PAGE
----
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Civic Impact

Toronto students lend a hand at the public library’s first "hand-a-thon"

On Saturday, December 5, forty Toronto-area students teamed up with the Toronto Public Library and Enabling the Future for the city’s first “hand-a-thon.” Twenty students each from Jarvis Collegiate and Jackman Avenue Public School worked in pairs or trios at the Reference Library branch to assemble a 3D-printed prosthetic hand called the Raptor Reloaded.

Soon, these hands will make their way to the US-based non-profit Enabling the Future, which partners with volunteer printers and assemblers around the world to create prosthetic hands for kids. So far, over two thousand hands have been created and distributed to children in more than 45 different countries.

Ab Velasco, the Digital Innovation project leader at the Toronto Public Library, sees this partnership between the library, the schools, and the non-profit as a perfect example of how the library can explore the many uses of innovative technology like 3D printing. “What really appealed to us about this program was that it was an opportunity to showcase the technology’s social good, and that was important us,” he says. “It showed the students that this technology can be used to to benefit kids and people around the world.”

Toronto’s student groups completed about eight hands, and worked on nearly a half-dozen more. “I was really impressed with how quickly the kids grasped it, how quickly they got it,” he says. The parts were printed ahead of time by Objex Unlimited, who donated 300 hours of printer time towards the project, so that all the teams came into a “level playing field.” The hands will now will be shipped to Enabling the Future to be assessed and fine-tuned before being sent out to the end user.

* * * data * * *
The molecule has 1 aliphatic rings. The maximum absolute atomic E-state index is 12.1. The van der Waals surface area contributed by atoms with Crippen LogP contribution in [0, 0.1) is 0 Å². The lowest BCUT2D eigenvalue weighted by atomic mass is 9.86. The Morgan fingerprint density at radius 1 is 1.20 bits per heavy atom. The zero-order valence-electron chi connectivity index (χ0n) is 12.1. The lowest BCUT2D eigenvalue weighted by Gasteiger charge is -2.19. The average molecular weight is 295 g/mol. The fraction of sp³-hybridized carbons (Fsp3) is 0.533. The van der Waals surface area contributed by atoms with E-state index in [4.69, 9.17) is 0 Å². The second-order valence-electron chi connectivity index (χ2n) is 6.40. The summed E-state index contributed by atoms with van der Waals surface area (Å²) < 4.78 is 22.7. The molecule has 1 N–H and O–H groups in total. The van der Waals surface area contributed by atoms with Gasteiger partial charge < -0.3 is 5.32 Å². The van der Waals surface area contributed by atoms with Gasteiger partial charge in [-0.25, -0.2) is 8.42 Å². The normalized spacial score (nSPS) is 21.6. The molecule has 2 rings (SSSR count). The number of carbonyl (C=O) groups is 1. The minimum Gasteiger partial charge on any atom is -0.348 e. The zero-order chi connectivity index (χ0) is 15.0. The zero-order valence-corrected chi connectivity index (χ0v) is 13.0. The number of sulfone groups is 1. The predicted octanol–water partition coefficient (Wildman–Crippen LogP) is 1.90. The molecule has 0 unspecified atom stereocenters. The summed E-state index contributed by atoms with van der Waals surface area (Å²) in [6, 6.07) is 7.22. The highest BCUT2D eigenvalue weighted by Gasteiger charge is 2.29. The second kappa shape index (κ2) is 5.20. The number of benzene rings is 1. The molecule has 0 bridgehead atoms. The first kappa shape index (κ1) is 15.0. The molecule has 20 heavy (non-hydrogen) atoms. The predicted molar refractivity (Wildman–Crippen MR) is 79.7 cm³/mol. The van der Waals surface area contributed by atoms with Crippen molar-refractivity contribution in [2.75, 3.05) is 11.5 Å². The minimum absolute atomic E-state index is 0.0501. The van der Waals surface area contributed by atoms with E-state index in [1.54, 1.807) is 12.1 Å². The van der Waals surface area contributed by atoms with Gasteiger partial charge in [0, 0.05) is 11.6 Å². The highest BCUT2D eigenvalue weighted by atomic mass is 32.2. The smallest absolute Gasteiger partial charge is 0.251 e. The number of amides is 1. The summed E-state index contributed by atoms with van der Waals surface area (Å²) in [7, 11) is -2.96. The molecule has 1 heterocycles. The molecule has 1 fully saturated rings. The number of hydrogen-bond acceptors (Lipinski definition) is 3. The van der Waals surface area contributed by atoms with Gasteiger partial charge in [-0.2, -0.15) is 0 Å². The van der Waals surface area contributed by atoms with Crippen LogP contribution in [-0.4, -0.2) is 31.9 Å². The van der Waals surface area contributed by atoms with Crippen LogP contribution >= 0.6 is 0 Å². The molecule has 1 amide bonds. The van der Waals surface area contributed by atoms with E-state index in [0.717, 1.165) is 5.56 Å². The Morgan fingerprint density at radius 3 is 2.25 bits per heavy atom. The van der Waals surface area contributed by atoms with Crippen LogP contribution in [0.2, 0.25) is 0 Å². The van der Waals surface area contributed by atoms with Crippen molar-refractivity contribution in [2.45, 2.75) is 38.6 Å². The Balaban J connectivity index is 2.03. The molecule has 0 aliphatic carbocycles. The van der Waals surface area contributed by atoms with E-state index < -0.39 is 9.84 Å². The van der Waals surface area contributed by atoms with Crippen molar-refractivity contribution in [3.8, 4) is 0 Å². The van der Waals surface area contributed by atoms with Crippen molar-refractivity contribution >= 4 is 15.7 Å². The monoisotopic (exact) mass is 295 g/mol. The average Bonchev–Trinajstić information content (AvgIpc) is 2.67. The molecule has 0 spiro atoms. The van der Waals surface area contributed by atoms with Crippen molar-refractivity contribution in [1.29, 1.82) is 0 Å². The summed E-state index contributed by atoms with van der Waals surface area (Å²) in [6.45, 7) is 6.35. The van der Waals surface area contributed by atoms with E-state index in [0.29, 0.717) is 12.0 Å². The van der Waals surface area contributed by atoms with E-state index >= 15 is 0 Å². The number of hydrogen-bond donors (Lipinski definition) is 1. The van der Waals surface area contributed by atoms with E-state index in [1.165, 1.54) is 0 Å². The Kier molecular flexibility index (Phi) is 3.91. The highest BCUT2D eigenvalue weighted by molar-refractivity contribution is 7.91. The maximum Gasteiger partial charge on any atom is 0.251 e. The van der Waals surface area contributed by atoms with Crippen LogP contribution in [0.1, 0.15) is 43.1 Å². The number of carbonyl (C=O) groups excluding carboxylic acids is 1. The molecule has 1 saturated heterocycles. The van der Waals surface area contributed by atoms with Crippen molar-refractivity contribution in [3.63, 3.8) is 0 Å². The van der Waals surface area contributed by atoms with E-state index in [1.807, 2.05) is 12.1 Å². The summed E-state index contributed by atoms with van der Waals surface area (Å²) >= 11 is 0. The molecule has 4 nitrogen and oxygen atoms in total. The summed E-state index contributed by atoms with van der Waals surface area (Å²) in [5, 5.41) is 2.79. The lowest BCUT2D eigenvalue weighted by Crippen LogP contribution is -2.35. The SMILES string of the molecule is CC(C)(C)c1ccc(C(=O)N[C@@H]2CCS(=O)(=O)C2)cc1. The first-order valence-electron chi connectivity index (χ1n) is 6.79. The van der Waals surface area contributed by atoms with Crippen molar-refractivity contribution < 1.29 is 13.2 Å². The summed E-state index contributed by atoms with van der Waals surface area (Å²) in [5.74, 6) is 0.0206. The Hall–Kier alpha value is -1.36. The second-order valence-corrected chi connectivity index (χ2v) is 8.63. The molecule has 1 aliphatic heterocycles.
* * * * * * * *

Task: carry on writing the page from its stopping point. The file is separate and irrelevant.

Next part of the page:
Velasco says that, once the hands are matched, the library and the students will both receive an update on their hard work. “We want to know about matches at the library, but we also want to let the kids know,” he says. “It was about giving access to technology learning, and social innovation, and bringing that message to children. We were very happy with how that went.”
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